In 1953 Walter Cronkite anchored the first episode of You Are There with a reenactment of the Hindenberg. The early days of CBS news embraced a style grounded in reporting events based on eyewitness accounts, authoritative sources, and observational methods and packaging them into a story. After the end of WWII, CBS deployed the news editorial talents of Edward R. Murrow, Eric Severaid, and the young Walter Cronkite to create a program that would go back and report the facts from the past. Suspending disbelief, the American viewer could enter a timewarp and relive events experienced by those who came before. CBS’ journalistic methods demanded facts matter most and that history come back to life with relevance to our contemporary lives. Today that remains a hallmark storytelling style for historical non-fiction narrative.
You. Are. There. The narrator is a surrogate for the reader. The ears, eyes, nose, mouth, and fingers of the reader, the writer must provide lots of sensory information to create a context for comprehending the historical action.
Where Are You? Have you searched Google Maps? Using this tool and others can provide a better and more accurate description of location, scene and setting. You can also identify current historical landmarks to pursue your sleuthing in person.
What kind of weather conditions existed on that day in history? The Washington Post provides an excellent resource for writers. This tool, and others, is not just to gather trivial facts. They can assist in the corroboration of eyewitness accounts, or cast doubt upon the veracity of facts. For example, if an eyewitness recalls the incident with details about the weather conditions, then check the accuracy of the weather. If the weather facts are wrong, the accuracy of the rest of the testimony becomes suspect.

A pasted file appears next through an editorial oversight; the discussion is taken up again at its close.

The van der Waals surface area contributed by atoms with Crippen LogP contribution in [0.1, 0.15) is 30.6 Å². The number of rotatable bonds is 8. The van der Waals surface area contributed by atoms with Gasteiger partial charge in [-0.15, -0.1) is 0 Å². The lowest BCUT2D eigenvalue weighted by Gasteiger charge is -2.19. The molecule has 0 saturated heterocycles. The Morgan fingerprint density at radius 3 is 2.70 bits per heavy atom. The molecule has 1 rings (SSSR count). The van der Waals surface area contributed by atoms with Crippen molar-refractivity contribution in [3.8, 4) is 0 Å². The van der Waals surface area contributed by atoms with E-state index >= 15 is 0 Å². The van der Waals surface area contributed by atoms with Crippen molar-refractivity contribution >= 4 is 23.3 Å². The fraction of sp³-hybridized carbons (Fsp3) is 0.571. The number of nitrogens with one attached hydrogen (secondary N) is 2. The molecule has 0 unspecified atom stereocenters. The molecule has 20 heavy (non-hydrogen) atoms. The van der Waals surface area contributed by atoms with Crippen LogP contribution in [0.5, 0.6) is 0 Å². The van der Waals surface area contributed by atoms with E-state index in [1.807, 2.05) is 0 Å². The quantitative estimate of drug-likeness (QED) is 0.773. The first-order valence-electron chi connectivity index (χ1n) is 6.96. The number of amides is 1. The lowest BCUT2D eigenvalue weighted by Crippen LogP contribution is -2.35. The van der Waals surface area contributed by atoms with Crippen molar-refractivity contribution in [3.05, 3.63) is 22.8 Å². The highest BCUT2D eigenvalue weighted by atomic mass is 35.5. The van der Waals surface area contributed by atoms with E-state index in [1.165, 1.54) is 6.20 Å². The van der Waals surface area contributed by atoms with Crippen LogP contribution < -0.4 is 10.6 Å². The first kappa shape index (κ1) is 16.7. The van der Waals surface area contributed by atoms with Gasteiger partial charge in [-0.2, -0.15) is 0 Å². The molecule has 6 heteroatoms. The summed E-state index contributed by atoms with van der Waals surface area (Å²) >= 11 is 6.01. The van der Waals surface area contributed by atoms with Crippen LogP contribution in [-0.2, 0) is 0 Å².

What were they wearing? Historical costumes and vintage fashions can best be described from your factual first hand observations. I’ve recently discovered a great timeline from the Vintage Fashion Guild that will inspire you to do more digging for details.
Three-dimensional characters, their motives and relations to one another, need to pop from the pages. Investigate your real life characters with these tools: biography.com, ancestry.com (30 day free trial for those who have keywords and a search strategy)
Putting the primary characters into historical context is important for the reader. Three tertiary sources for general timelines and historical events are historicaltimeline.com, timelines.ws and historymole.com
Google has many tools for writers of historical non-fiction narrative. Beyond the standard google search bar, use Scholar.Google.com for access to more secondary sources, especially expert, academic and institutional research.
Don’t speculate, corroborate. The devil is in the details.
In the pre-dawn hours of February 18, 1942, three American warships zigzagged in convoy along the south coast of Newfoundland. Caught in a raging blizzard, the three ships ran aground on one of the most inhospitable stretches of coastline in the world—less than three miles apart, within eight minutes of each other. The Wilkes freed herself. The Truxton and Pollux could not. Fighting frigid temperatures, wild surf, and a heavy oil slick, a few sailors, through ingenuity and sheer grit, managed to gain shore—only to be stranded under cliffs some 200 feet high. From there, local miners mounted an arduous rescue mission. In Hard Aground, based onRead more…